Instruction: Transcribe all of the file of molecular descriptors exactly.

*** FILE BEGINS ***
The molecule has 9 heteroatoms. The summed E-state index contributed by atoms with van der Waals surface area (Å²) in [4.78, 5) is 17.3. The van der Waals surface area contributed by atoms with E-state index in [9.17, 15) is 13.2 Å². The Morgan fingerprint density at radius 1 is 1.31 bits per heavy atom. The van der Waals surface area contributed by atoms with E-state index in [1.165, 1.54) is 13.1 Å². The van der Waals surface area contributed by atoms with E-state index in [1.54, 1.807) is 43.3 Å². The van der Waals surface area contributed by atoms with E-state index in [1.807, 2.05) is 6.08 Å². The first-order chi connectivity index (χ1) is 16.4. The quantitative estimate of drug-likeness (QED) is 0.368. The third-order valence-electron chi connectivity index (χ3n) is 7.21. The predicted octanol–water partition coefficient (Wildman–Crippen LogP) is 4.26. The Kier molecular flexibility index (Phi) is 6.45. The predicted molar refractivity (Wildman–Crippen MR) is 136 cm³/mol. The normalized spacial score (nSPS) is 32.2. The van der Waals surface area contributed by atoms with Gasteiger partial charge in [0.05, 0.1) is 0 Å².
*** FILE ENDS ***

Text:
The molecule has 9 heteroatoms. The summed E-state index contributed by atoms with van der Waals surface area (Å²) in [4.78, 5) is 17.3. The van der Waals surface area contributed by atoms with E-state index in [9.17, 15) is 13.2 Å². The Morgan fingerprint density at radius 1 is 1.31 bits per heavy atom. The van der Waals surface area contributed by atoms with E-state index in [1.165, 1.54) is 13.1 Å². The van der Waals surface area contributed by atoms with E-state index in [1.54, 1.807) is 43.3 Å². The van der Waals surface area contributed by atoms with E-state index in [1.807, 2.05) is 6.08 Å². The first-order chi connectivity index (χ1) is 16.4. The quantitative estimate of drug-likeness (QED) is 0.368. The third-order valence-electron chi connectivity index (χ3n) is 7.21. The predicted octanol–water partition coefficient (Wildman–Crippen LogP) is 4.26. The Kier molecular flexibility index (Phi) is 6.45. The predicted molar refractivity (Wildman–Crippen MR) is 136 cm³/mol. The normalized spacial score (nSPS) is 32.2. The van der Waals surface area contributed by atoms with Gasteiger partial charge in [0.05, 0.1) is 0 Å².